In the Bonnier case, the Court of justice of the European union has ruled that the EU applicable legislation must be interpreted as not precluding the application of national legislation which, in order to identify an internet subscriber or user, permits an internet service provider in civil proceedings to be ordered to give a copyright holder or its representative information on the subscriber to whom the internet service provider provided an IP address which was allegedly used in an infringement[16] .

In 2009 already, the Court ruled in the LSG and Tele2 case, that nothing preclude Member States from imposing an obligation to disclose to private third parties personal data relating to Internet traffic in order to enable them to bring civil proceedings for copyright infringements. Community law nevertheless requires Member States to ensure that they rely on an interpretation of those directives which allows a fair balance to be struck between the various fundamental rights involved.

This is congruent with the Promusicae case where the Court has ruled that Member States are not required to lay down an obligation to communicate personal data in order to ensure effective protection of copyright in the context of civil proceedings (they may, but that don’t have to). However, if they do so, Member States must allow this fair balance. Further, when implementing the measures transposing those directives, the authorities and courts of the Member States must not only interpret their national law in a manner consistent with those directives but also make sure that they do not rely on an interpretation of them which would be in conflict with those fundamental rights or with the other general principles of Community law, such as the principle of proportionality.

The Court has added, in the L’Oréal case, that the Directive must be interpreted as requiring the Member States to ensure that the national courts are able to order the operator of an online marketplace to take measures which contribute, not only to bringing to an end infringements of those rights by users of that marketplace, but also to preventing further infringements of that kind. Those injunctions must be effective, proportionate and must not create barriers to legitimate trade.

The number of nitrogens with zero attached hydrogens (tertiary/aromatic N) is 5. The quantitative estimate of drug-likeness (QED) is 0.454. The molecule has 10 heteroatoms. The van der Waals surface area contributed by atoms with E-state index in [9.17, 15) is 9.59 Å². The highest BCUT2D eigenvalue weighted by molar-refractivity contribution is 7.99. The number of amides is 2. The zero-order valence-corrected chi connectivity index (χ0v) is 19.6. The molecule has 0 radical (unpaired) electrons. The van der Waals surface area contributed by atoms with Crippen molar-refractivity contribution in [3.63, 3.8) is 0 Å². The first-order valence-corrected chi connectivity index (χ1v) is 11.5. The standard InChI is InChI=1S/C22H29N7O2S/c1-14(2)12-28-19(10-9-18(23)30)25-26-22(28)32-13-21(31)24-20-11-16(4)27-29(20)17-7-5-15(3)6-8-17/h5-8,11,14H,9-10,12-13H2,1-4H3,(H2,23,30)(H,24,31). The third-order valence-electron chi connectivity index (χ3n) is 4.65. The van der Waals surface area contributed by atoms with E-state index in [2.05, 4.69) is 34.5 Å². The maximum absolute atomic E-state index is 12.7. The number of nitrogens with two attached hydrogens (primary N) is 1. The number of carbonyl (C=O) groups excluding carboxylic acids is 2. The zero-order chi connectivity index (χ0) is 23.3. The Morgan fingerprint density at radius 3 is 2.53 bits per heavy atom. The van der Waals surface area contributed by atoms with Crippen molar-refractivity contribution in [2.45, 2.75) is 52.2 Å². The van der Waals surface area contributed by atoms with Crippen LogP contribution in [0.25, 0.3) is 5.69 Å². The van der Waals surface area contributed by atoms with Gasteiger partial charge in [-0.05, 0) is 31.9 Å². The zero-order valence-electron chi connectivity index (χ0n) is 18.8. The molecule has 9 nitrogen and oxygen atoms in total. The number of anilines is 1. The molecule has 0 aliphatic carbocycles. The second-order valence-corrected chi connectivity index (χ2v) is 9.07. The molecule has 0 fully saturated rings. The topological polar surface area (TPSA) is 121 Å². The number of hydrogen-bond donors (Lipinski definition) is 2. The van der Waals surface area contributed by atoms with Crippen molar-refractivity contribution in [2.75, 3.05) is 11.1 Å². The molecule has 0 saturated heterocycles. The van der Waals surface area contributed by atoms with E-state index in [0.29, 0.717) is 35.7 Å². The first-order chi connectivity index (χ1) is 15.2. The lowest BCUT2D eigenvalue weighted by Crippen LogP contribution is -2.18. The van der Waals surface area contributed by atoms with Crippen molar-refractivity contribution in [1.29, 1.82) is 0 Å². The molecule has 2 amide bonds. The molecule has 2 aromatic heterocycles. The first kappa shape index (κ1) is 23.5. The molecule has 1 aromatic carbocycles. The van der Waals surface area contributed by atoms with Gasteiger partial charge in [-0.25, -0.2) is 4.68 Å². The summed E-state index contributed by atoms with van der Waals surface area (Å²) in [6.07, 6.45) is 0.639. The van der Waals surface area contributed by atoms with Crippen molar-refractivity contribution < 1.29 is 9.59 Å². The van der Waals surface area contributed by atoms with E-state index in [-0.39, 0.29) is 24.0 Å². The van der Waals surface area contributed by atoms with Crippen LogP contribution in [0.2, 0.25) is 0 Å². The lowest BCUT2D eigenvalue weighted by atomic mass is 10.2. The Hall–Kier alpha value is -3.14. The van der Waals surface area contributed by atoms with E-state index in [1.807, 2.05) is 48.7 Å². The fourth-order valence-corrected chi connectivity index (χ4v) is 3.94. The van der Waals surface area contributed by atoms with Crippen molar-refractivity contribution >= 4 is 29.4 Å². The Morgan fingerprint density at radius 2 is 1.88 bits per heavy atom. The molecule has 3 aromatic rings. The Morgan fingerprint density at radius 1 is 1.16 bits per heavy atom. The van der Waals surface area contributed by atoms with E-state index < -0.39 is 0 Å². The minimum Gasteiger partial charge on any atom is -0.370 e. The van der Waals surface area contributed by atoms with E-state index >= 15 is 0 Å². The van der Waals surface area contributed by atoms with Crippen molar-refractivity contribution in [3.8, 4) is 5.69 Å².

However, the Court set clear limits in the Sabam and Scarlet case, ruling that applicable Directives read together and construed in the light of the requirements stemming from the protection of the applicable fundamental rights, must be interpreted as precluding a national court from issuing an injunction against a hosting service provider which requires it to install a system for filtering:

  • information which is stored on its servers by its service users;
  • which applies indiscriminately to all of those users;
  • as a preventative measure;
  • exclusively at its expense; and
  • for an unlimited period,

which is capable of identifying electronic files containing musical, cinematographic or audio-visual work in respect of which the applicant for the injunction claims to hold intellectual property rights, with a view to preventing those works from being made available to the public in breach of copyright.

10. Corrective measures

As regards goods that have been found to be infringing an intellectual property right the rightholder may notably request following measures:

  1. recall from the channels of commerce; or
  2. permanent removal from the channels of commerce.